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LED Calculations

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LED Calculations

Postby Jon Chandler » Thu Apr 14, 2011 10:00 pm

Image

LEDs require a resistor to limit current through the LED.  Calculating the required resistor can seem like a mystery but it's very simple, even with LEDs of unknown types.

Read full article...
Jon

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Re: LED Calculations

Postby Jon Chandler » Thu Apr 14, 2011 11:15 pm

I've been thinking about this subject for several days - it seems like a topic that some people have trouble grasping. Today I was spurred into action after reading a 4 page forum thread on that forum which shall remain nameless where mis-information and confusion were the rule....

One point I didn't explicitly state in the article is that it doesn't matter how much current the voltage source is capable of providing - the current through an LED is limited by the resistor in the circuit. I really think this point should be self-evident but here it is just in case its not.
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Re: LED Calculations

Postby Jon G » Fri Apr 15, 2011 12:01 am

Jon Chandler wrote:One point I didn't explicitly state in the article is that it doesn't matter how much current the voltage source is capable of providing - the current through an LED is limited by the resistor in the circuit. I really think this point should be self-evident but here it is just in case its not.


I'm ashamed to admit this, but until I read your power supply article... I did not understand this concept. Understanding the role of the capacitor in the power supply made it perfectly clear what was going on.

Still need to read your most recent article.
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Re: LED Calculations

Postby Jon Chandler » Fri Apr 15, 2011 12:43 am

There is a big misconception among people that a power supply somehow "forces" current on a circuit. That somehow a circuit that's ok with a 5V 100 mA supply will somehow burst into flames if a 5V 1000 mA supply is used. The circuit will only draw the current it needs and no more.

There is one caution that needs to be taken however. Suppose that you're powering you dev board from a PC power supply capable of supplying 5 volts at 25 amps. The circuit will be perfectly happy using the few mA that it wants...but if there's a short of any kind, that 25 amp capacity may vaporize the wires to the circuit board or result in exploding parts. In the power supply article, I showed how a cell phone supply will just output less voltage if there's a short - they play a little more nicely.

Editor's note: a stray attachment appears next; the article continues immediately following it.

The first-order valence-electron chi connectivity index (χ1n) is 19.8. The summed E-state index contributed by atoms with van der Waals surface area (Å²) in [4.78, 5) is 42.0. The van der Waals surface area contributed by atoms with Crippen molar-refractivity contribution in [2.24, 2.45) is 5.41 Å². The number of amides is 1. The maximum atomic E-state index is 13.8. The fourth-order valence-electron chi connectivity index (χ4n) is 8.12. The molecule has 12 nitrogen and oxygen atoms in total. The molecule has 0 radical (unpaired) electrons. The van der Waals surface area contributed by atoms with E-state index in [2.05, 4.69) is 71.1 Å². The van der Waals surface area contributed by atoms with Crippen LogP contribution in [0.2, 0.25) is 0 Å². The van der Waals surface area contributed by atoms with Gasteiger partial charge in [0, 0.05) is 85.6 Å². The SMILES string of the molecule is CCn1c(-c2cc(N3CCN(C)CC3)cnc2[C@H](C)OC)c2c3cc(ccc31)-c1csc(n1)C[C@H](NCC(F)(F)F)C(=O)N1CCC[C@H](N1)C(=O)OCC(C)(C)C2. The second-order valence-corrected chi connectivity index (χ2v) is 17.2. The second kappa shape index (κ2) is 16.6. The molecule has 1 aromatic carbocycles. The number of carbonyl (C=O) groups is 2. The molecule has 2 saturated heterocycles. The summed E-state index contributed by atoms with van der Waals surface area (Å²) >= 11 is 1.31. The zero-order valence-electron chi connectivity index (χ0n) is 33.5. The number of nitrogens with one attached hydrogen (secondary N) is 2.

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Re: LED Calculations

Postby Graham Mitchell » Fri Apr 15, 2011 3:03 am

Great article Jon. Well structured and awesome use of the equation editor.

A quick note on the LED polarity; check the datasheet! Nine times out of ten the flat edge on a LED package is the cathode, but not always. I've been bitten by this before ;)
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Re: LED Calculations

Postby jmessina » Fri Apr 15, 2011 3:32 am

The table even shows why certain LED's (InGaN-based ones like blue and white) won't work very well if all you have is a 3.3V circuit.
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Re: LED Calculations

Postby Jon Chandler » Fri Apr 15, 2011 6:10 am

Excellent point Jerry! I failed to mention that.

I recall seeing tables similar to this one of chemistry vs. forward voltage, but Google was not my friend yesterday. This table was boiled down from several specification pages on the Lumex web site, so I may have missed some options.
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Re: LED Calculations

Postby DavideAndrea » Fri Apr 15, 2011 8:49 am

Nice article... except there's room for improvement.

* You cannot calculate LED current using linear equations, because the LED's V-I curve is not linear
* You cannot determine LED polarity by looking at its guts

I have made some suggestions for your article in this page.

Thanks,
Davide
Last edited by Graham Mitchell on Fri Apr 15, 2011 11:04 pm, edited 1 time in total.
Reason: took the rough edge off
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Re: LED Calculations

Postby Graham Mitchell » Fri Apr 15, 2011 10:16 am

Thank you for the quick feedback Davide - the article has been updated.
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Re: LED Calculations

Postby DavideAndrea » Fri Apr 15, 2011 10:37 am

Graham wrote:Thank you for the quick feedback Davide - the article has been updated.


Thanks!

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